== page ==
It may be time
Of all the things I’ve learned when it comes to fulfilling one’s purpose in life, a solid well-rounded attitude stands out as the most significant. If we have a bad one, we not only make other people miserable, we make ourselves miserable as well. Doctors say half the diseases we encounter relate directly or indirectly to the stress in our lives, and walking around with a bad attitude or having to deal with one, is stressful.
Time won’t do it:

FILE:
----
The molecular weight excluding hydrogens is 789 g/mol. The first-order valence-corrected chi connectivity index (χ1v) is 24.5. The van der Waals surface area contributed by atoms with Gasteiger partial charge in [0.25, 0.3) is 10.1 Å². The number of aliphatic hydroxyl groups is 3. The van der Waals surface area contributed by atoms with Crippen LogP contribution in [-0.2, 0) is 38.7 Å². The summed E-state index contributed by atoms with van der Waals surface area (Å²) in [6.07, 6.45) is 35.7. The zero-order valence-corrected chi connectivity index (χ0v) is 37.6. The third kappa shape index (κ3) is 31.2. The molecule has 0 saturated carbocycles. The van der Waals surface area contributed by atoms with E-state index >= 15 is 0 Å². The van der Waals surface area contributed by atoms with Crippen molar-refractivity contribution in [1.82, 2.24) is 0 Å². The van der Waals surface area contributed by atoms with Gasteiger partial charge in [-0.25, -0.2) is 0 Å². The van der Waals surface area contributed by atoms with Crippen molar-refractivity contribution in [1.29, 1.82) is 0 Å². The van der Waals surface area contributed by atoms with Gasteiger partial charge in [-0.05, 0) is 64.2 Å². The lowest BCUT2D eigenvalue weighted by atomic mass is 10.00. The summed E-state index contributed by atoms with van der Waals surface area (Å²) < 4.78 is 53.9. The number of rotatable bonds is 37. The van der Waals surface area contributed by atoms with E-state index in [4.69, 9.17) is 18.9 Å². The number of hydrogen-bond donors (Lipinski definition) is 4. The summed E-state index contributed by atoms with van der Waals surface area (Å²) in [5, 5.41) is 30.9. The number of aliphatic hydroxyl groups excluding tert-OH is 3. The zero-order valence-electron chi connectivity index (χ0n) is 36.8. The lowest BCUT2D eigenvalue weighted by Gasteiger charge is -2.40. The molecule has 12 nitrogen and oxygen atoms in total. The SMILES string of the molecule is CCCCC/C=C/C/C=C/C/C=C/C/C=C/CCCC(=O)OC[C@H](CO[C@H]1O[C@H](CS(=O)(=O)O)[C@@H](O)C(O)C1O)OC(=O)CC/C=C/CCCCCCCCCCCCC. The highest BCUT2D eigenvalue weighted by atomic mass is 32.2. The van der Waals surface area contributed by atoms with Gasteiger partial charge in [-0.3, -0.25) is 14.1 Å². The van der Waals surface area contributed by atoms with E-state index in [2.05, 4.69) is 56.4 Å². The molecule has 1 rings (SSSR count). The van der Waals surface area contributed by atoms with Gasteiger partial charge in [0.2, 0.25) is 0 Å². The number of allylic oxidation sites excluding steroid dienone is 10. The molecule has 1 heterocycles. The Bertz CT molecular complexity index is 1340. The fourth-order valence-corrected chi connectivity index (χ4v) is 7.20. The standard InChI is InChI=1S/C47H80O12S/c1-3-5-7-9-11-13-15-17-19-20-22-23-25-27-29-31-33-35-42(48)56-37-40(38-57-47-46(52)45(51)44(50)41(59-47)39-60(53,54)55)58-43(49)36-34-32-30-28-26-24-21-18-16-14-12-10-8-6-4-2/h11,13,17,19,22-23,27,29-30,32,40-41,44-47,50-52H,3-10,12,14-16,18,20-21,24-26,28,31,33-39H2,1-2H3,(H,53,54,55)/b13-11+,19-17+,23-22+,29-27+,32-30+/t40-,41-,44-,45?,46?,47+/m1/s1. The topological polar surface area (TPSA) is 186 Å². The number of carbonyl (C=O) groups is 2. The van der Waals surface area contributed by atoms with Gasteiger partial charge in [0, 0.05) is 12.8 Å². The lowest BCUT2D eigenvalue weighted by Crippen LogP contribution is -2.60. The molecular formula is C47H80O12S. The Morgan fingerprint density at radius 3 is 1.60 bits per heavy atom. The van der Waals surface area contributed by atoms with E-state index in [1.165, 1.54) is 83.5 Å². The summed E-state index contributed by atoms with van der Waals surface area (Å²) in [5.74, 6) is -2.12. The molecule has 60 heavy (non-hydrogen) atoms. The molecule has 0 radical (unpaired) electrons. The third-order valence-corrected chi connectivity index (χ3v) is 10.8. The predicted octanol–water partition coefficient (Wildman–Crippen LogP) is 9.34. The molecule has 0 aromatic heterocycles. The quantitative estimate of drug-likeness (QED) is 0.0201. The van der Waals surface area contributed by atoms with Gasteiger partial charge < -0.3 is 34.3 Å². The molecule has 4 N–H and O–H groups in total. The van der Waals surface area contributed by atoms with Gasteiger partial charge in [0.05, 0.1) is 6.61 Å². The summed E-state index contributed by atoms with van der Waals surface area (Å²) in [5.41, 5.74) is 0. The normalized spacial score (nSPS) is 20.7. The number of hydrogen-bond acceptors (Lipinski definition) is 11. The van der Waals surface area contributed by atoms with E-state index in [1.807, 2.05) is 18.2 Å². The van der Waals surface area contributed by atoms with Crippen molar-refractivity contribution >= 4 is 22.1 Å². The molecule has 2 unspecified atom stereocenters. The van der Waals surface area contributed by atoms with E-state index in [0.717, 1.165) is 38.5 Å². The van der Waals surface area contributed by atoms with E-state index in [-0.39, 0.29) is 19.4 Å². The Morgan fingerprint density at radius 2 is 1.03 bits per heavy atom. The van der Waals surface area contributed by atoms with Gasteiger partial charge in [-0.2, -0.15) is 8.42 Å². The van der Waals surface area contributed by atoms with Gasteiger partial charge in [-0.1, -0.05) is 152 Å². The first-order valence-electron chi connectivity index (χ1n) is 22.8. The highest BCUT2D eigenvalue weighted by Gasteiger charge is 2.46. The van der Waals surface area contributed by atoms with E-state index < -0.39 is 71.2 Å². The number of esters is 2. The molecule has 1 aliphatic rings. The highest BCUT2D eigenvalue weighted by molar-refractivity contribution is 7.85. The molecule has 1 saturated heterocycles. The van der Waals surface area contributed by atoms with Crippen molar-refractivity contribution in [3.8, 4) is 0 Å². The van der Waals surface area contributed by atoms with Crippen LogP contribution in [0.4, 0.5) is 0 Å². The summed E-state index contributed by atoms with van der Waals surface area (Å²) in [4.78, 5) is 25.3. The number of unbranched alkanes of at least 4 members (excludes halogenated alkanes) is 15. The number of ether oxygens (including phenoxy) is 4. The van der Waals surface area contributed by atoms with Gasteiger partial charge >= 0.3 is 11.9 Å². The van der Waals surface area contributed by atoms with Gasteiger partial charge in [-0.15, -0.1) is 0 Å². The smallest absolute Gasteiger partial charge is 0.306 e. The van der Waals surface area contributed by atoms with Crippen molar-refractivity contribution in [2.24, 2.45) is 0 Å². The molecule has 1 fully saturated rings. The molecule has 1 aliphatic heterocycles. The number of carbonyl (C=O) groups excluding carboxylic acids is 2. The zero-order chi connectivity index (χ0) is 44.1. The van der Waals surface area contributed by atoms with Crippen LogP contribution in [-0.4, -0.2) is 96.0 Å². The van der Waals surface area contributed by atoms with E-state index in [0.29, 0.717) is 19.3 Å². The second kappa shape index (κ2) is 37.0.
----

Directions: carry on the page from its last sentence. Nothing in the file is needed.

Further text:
You would think time itself would improve our attitude. Ah, they’ll grow out of it the elders say. Not always the case. Fifteen years after I graduate high school I’m sitting in our little neighborhood bar one evening having a few beers with friends when in walks Joe the Schmo from my high school days. Mr. Bad attitude himself. I’d been fortunate enough not to see Joe since graduation. He has five friends with him. Even though they are not related, they all look like Joe. He spots me right away and comes over to say hello and remind me of how tough he is. Mid-thirties, Joe, always a big kid in school is even bigger now. Around the belly and the head. We exchange a bit of small talk, buy each other a beer and he ends up shooting darts over in the corner with the guys he came in with. I remember thinking about Joe after he walked away that night. Poor guy, I thought to myself, hasn’t changed a bit. Still got a chip on his shoulder after all these years. Ten minutes with Joe and your world is a little darker. He and his friends aren’t shooting darts for more than a half-hour before a fight amongst them breaks out. Joe right in the middle. A fist banging feet flying all-out blood spattering brawl. Haymakers and beer bottles flying every which way. My friends and I have a front-row seat to a skirmish that looks more like a poorly rehearsed fight scene in a bad movie, than a battle of tough guys. When the dust settles two of the fisticuffers end up handcuffed in the backseat of a police car, Joe and the other three in the back of a paddy wagon. Joe, still cursing, looks like he’s about to bite through the handcuffs as they close the door on his swollen face. He’d made the unfortunate mistake of resisting arrest. Fighting with the police. Poor Joe, a few police had bad attitudes as well and when two bad attitudes collide, there is combustion. By the looks of Joe his failure to comply hurt him a lot more than it hurt the police. I learned a valuable lesson that night concerning attitude. Stuck with me to this day. Important enough to share this little story about Joe with you. If we have an attitude that needs work, and most of us do, we can’t leave it up to time to do the work for us. It may help, but it needs our cooperation. Hopefully, Joe came to realize that. I don’t know, I never saw Joe after that night. I sure hope so, no one should find themselves at the end of their career, life, or both, and have to face the fact their attitude held them back. Time is precious, it’s up to us to make the most of it and there is no way we can do that with a bad attitude. It’s easy to spot one from a distance, it’s a little more difficult to spot the one within. We have to do that for ourselves, we can’t count on time doing it for us.